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that the systems of commentators on the prophecies are not formed on plans sufficiently simple and comprehensive, he pro. ceeds to lay down certain rules of his own. The first of these rules, on which he appears to lay great stress, and has in fact made it part of the title of his book, is this : “ All the prophecies must be arranged on one uniform plan.” p. 5. It is very true that all prophecies, which have for their object the same event, or, the same series of events, must be “ ranged,” or explained, “ on one uniform plan;" for all truth, whether perfectly or imperfectly declared, is in every part consistent with itself. But there are numberless prophecies (those, for instance, concerning Tyre and Nineveh and Babylon, in the Old Testament, and concerning the destruction of Jerusalem in the New) which have little if any relation to one another, and none at all to that class of prophecies, which are the subject of Mr. Frere's Combined View. All these prophecies, which Mr. F. no doubt excluded in his own mind, he should have excluded in framing his fundamental rule; and the rule, so limited, is in. dubitably a most important one, but at the same time so obvious, that, it is presumed, no commentator ever attempted to explain two or more prophecies, relating to the same subject, otherwise than on one and the same plan, or so as to make them, in his judgment, uniform and consistent.
Mr. F appears to take to himself some credit, because an apprehension, which he had expressed, that his work would not be out, before Buonaparte would leave France and go to Italy, was, as he says, " realized.” But
" realized.” But as no reason or ground for this apprehension is suggested, it can only be regarded as a conjecture, which happened to be verified, if indeed it was verified; for Elba, to which we suppose he alludes, though previously subject to an Italian state, is neither “. Italy," nor å
part of lialy.
The work consists of five chapters; of which the first contains introductory observations, rules of interpretation, arrangement of the Prophecies, and a Symbolical Dictionary: The second is on Daniel's Vision of the great Image; the third on the Vision of the Four Beasts, particularly of the Little Papal Horn; the fourth on the Vision of the Ram and the He-goat, and the Mahometan Little Horn.
The work therefore, as far as it is yet completed, is strictly a view only of the prophecies of Daniel, the author hoping at some future time to complete his plan, by adding a similar minute interpretation of the Prophecies (as he calls them) of Esdras and of St. John. But many passages of both, and particularly of the Apocalypse, are brought forward and ivterpreted in the present volume, in explaining what he deems contemporaveous with them in the prophecies of Daniels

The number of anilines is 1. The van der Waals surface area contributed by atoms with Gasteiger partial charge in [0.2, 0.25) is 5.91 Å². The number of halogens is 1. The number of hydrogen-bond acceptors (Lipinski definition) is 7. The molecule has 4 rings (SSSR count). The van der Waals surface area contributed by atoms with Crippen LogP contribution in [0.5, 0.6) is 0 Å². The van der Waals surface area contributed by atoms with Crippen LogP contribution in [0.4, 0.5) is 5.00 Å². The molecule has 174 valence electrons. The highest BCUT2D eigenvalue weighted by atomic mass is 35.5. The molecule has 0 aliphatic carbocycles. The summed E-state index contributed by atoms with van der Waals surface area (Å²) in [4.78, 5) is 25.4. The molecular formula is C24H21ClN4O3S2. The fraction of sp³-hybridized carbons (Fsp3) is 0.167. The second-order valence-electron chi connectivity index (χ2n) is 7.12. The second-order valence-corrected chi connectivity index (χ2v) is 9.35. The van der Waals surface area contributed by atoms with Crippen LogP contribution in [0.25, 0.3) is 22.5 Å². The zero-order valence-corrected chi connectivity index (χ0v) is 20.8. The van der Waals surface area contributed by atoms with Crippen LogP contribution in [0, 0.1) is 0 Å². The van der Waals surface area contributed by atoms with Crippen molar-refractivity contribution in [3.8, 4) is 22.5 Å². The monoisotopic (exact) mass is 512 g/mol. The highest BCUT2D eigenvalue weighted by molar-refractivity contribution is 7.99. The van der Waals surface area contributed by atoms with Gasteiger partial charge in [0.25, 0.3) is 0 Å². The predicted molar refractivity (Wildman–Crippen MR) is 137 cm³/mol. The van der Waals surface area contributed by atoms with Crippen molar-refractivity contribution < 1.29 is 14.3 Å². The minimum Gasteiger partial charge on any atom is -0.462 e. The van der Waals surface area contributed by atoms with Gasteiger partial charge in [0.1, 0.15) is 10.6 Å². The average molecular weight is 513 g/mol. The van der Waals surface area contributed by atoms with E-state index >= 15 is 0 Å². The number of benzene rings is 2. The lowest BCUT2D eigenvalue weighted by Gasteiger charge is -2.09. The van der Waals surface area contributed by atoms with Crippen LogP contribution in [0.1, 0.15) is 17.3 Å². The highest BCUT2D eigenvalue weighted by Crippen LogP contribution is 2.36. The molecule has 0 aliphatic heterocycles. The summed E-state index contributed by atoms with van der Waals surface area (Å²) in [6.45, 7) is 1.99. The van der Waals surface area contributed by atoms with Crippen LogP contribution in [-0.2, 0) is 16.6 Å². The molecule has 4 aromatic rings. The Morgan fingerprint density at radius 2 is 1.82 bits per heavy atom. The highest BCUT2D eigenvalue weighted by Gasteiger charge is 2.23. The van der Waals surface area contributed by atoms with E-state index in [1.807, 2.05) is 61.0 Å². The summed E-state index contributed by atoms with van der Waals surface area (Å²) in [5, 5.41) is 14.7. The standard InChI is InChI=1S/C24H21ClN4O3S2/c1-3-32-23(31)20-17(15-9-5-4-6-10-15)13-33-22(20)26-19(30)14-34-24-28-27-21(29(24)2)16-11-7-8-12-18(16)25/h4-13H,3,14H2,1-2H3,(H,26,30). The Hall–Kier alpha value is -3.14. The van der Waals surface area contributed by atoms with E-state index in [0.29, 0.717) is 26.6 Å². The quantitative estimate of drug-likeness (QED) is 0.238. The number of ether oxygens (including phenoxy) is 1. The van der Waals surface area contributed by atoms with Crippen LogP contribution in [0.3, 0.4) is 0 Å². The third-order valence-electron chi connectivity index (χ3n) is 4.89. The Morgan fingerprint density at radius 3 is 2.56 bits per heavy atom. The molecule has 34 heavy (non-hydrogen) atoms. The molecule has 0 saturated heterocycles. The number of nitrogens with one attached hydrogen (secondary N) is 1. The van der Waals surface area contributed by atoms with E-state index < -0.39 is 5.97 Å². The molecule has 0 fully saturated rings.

One notion, which frequently occurs in the work before us, we fervently wish were as certain, as it is consolatory, Supposing the 1260 years of the dominance of the papal horn to have ended in 1792, and assigning the period of thirty years, from that date, for the final and complete overthrow of that power, and of the horns or kingdoms, into which the Roman empire was divided, he finds one of the ten kingdoms, the Protestant British nation, is at the very commencement of this time of wrath and desolation taken under the immediate protection of Heaven, and remains tranquil and victorious, beholda ing and rejoicing at the downfall of Babylon and the tremendous but just judgments of God upon his eneinies. This opinion may be seen stated in pages 14. 21. 27. 59. 93. n. 105. 114. 137. 403. and the passages of Scripture, from which it is deduced, are Rev. vii. 1-8. xiv. 1-13. xv. 2. Dan, vji. 11. 25. xi. 32.
When it is said, that after the expiration of “ a time and times, and the dividing of time” (whenever that period does expire) “ judgment was given to the saints of the Most High," * and the greatness of the kingdom under the whole heaven shall be given” to them, we may safely conclude, that (whoever they be) they shall, as a body, be victorious; but whether they shall be instruments or merely spectators of the vengeance, whether the victory shall be aichieved with much or with little suffering and slaughter on their part, there is no intimation. Neither, again, is it evident from the Apocalypse, nor proved by the commentator, that the symbolical Israel, the " sealed" and protected “ servants of God," are all of one nation; por that the protection is assigned to its proper time. They may rather be regarded as denoting the faithful servants of God, of every tribe and kindred, who in times of trouble and distress adhere to him, and “ follow the Lamb whithersoever he goeth.” They “ were redeemed from among men, being the first-fruits unto God, and to the Lamb;" and therefore belong probably to some much earlier period, than that which foilows the termination of the 1260 years. Mr. Faber considers the 144,000 of chapter xiv. as the immediate successors of the 144,000 of chapter vji. who bore their testimony to the truths of the Gospel in the days of paganism, before the age of Constantine, as the other he thinks, do afterwards, during the depressed state of the Church in the wilderness, previous to the time of the reformaton. Accordingly we may observé, that immediately after : this vision, St. John sees what is justly conceived to denote the dawn of the reformation, an“ angel tlying in the midst of beaven, having the everlasting Gospel to preach unto them that dwell on the earth.” This first angel Mr. Faber applies to Lu
ther, the second to Calvin and the reformed continental
and the abomination that maketh desolate set up, the first leads us exactly to A. D. 1360, the precise year determiaed as the commencement of Wickliffe's testimony by, so many independent authorities, which renders the circumstance, Dr. Hales observes," really remarkable;" and the larger number 1335, similarly reckoned, brings us oi), with equal accu, racy, to A. D. 1405; in which year, as various other early aux thors have noted, John Huss began to preach against the cor. ruptions of the church of Rome. There is no prophetic num. her directing us in like manner to the other great champion of the reformation; but in the third angel, as Dr. Hales observes, the sagacity of Mede first descried the faithful representative of Luther, who in the next century, A. D. 1517, followed the other two; and warned the votaries of the beast, of the dreadtul danger that impended over them, if they still persisted in following him. Mede's Works, p. 518. ed. 1672.